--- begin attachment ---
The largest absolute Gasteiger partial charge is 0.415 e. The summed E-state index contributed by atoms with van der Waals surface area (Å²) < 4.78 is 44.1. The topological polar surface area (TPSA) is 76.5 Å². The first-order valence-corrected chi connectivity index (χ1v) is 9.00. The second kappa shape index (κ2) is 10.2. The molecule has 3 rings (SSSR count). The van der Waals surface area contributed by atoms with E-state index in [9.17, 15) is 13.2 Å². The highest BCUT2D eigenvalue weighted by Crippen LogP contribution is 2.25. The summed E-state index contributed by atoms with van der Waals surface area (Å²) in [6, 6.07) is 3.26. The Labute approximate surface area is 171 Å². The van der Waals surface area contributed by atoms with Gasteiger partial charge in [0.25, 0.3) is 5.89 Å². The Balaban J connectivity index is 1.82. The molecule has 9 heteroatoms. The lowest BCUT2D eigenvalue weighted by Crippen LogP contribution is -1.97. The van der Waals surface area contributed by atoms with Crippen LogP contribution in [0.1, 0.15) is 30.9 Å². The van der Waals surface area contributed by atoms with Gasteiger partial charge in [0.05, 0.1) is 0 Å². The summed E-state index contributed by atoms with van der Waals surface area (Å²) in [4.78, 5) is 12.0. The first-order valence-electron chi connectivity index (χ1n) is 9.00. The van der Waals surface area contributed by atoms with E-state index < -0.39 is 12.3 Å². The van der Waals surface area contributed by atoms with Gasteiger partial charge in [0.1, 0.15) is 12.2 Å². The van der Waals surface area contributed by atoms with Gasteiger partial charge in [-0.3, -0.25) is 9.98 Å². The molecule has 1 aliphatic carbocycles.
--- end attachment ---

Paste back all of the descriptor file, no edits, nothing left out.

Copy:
The largest absolute Gasteiger partial charge is 0.415 e. The summed E-state index contributed by atoms with van der Waals surface area (Å²) < 4.78 is 44.1. The topological polar surface area (TPSA) is 76.5 Å². The first-order valence-corrected chi connectivity index (χ1v) is 9.00. The second kappa shape index (κ2) is 10.2. The molecule has 3 rings (SSSR count). The van der Waals surface area contributed by atoms with E-state index in [9.17, 15) is 13.2 Å². The highest BCUT2D eigenvalue weighted by Crippen LogP contribution is 2.25. The summed E-state index contributed by atoms with van der Waals surface area (Å²) in [6, 6.07) is 3.26. The Labute approximate surface area is 171 Å². The van der Waals surface area contributed by atoms with Gasteiger partial charge in [0.25, 0.3) is 5.89 Å². The Balaban J connectivity index is 1.82. The molecule has 9 heteroatoms. The lowest BCUT2D eigenvalue weighted by Crippen LogP contribution is -1.97. The van der Waals surface area contributed by atoms with Crippen LogP contribution in [0.1, 0.15) is 30.9 Å². The van der Waals surface area contributed by atoms with Gasteiger partial charge in [0.05, 0.1) is 0 Å². The summed E-state index contributed by atoms with van der Waals surface area (Å²) in [4.78, 5) is 12.0. The first-order valence-electron chi connectivity index (χ1n) is 9.00. The van der Waals surface area contributed by atoms with E-state index < -0.39 is 12.3 Å². The van der Waals surface area contributed by atoms with Gasteiger partial charge in [0.1, 0.15) is 12.2 Å². The van der Waals surface area contributed by atoms with Gasteiger partial charge in [-0.3, -0.25) is 9.98 Å². The molecule has 1 aliphatic carbocycles.